Chart of the week: Learning outcomes by cohort before and during COVID-19

October 14, 2022
  • Chelsea Coffin
Featured Image

Results from D.C.’s 2021-22 statewide PARCC assessment show declines in both English language arts (ELA) and math since the last time the test was administered in 2018-19. ELA proficiency declined from 37 percent to 31 percent (6 percentage points), and math proficiency declined from 31 percent to 19 percent (12 percentage points).

Two major factors have happened between 2022 and 2019 that could account for these losses. First, pandemic-related school closures and a year of virtual learning have had negative impacts on both learning and student well-being.1 During this same period, the system also saw significant enrollment shifts due to a combination of fewer births and lower demand for living in D.C. and attending its public schools. Enrollment in pre-kindergarten through grade 12 stopped growing for the first time in at least over a decade, with pre-kindergarten and elementary enrollment starting to decline.2
But how did learning outcomes change for a cohort of students as they moved from lower to upper grades? Generally, we would like to see an upward trend in learning outcomes, with more students meeting or exceeding expectations as they move to upper grades.

To take a closer look, we compared PARCC results and enrollment for elementary school students (grades 3, 4, and 5) to middle school students (grades 6, 7, and 8) three years later to answer two questions: First, have student cohorts experienced learning gains during the pandemic years (comparing school year 2018-19 to 2021-22) that were similar to pre-pandemic patterns (school years 2014-15 to 2017-18 and school years 2015-16 to 2018-19)? And what do we know about how enrollment in this cohort has changed over time?

Changes from elementary to middle school

Before the pandemic, when students moved from elementary to middle school over a three-year period, their learning outcomes improved, on average, 11 percentage points in ELA, but declined on average 8 percentage points in math. After the pandemic, progress in both subjects weakened for the same cohort. The percentage of students meeting or exceeding expectations decreased by 3 percentage points in ELA (the opposite of the gains experienced by previous cohorts) and decreased by 21 percentage points in math (a steeper decrease than pre-pandemic).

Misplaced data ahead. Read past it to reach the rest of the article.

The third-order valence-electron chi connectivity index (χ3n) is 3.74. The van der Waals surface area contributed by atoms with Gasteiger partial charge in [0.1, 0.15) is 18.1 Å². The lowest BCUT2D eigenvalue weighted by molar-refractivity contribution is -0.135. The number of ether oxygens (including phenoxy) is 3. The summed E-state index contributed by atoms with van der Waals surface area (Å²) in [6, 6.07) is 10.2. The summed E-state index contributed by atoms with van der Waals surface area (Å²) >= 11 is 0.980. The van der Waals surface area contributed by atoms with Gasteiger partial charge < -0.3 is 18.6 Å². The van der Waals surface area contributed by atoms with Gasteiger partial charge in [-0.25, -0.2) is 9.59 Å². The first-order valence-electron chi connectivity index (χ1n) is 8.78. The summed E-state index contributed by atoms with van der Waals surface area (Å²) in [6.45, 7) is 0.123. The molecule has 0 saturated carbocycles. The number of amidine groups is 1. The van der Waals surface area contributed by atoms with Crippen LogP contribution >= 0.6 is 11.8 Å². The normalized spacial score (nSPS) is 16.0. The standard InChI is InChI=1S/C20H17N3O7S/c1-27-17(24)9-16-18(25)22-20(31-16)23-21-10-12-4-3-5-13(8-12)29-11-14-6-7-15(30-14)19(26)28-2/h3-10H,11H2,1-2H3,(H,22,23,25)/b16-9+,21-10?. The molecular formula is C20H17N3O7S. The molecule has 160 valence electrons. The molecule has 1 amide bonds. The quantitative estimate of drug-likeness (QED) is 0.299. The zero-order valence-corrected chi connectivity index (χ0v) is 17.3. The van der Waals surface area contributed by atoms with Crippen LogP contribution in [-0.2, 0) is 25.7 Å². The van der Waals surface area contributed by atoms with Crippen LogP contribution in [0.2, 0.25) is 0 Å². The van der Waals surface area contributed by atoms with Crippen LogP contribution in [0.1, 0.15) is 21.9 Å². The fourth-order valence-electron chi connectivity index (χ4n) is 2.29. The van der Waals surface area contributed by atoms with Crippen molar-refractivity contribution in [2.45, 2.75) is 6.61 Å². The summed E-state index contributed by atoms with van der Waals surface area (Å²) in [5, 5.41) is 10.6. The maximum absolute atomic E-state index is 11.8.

Are these changes partly shaped by demographic shifts? We found that amidst this decline in learning outcomes, the student population has become smaller than usual, but not shifted that much at least by race and ethnicity. From school year 2018-19 to school year 2021-22, this student cohort shrank by 12 percent as the elementary school students (in tested grades 3, 4, and 5 only) became middle school students (in grades 6, 7, and 8). During this same transition before the pandemic, 8 percent of these elementary school students would leave before middle school, meaning it is a 4 percentage point increase in those who leave.3

By race and ethnicity, the composition of elementary school students shifted by middle school during the pandemic to be 68 percent Black (1 percentage point increase), 18 percent Latino (1 percentage point increase) and 10 percent white (2 percentage point decrease. This is similar to shifts before the pandemic, meaning that there wasn’t a huge exodus of one race or ethnicity during the pandemic.

This is a look at the publicly available data. The Office of the State Superintendent of Education (OSSE) has looked at student-level data for those who were tested in both years, and found that students were less likely to remain or become proficient during the pandemic than in previous years in both ELA and math. 4


  1. D.C. Policy Center. 2022. State of D.C. Schools, 2021-22. D.C. Policy Center. Retrieved from
  2. Coffin, C. and Rubin, J. 2022. Declining births and lower demand: Charting the future of public school enrollment in D.C. D.C. Policy Center. Retrieved from
  3. U.S. Department of Education, National Center for Education Statistics (NCES). Common Core of Data (CCD) Membership Files for 2014-15, 2015-16, 2017-18, 2018-19, 2021-22. Retrieved from
  4. Office of the State Superintendent of Education (OSSE). 2022. 2021-22 District of Columbia Statewide Assessment Results Presentation. Retrieved from


Chelsea Coffin

Director of the Education Policy Initiative
D.C. Policy Center

Chelsea Coffin joined the D.C. Policy Center in September 2017 as the Director of the Education Policy Initiative. Her research focuses on how schools connect to broader dynamics in the District of Columbia. She has authored reports on diversity in D.C.’s schools, the D.C. schools with the best improvement for at-risk students, and the transition after high school in D.C. Chelsea has also conducted planning analysis at the D.C. Public Charter School Board, carried out research at the World Bank, and taught secondary school with the Peace Corps in Mozambique.

Chelsea holds a Bachelor of Arts from Middlebury College and a Master of Arts from Johns Hopkins University (SAIS) in International Economics and Development.

You can reach Chelsea at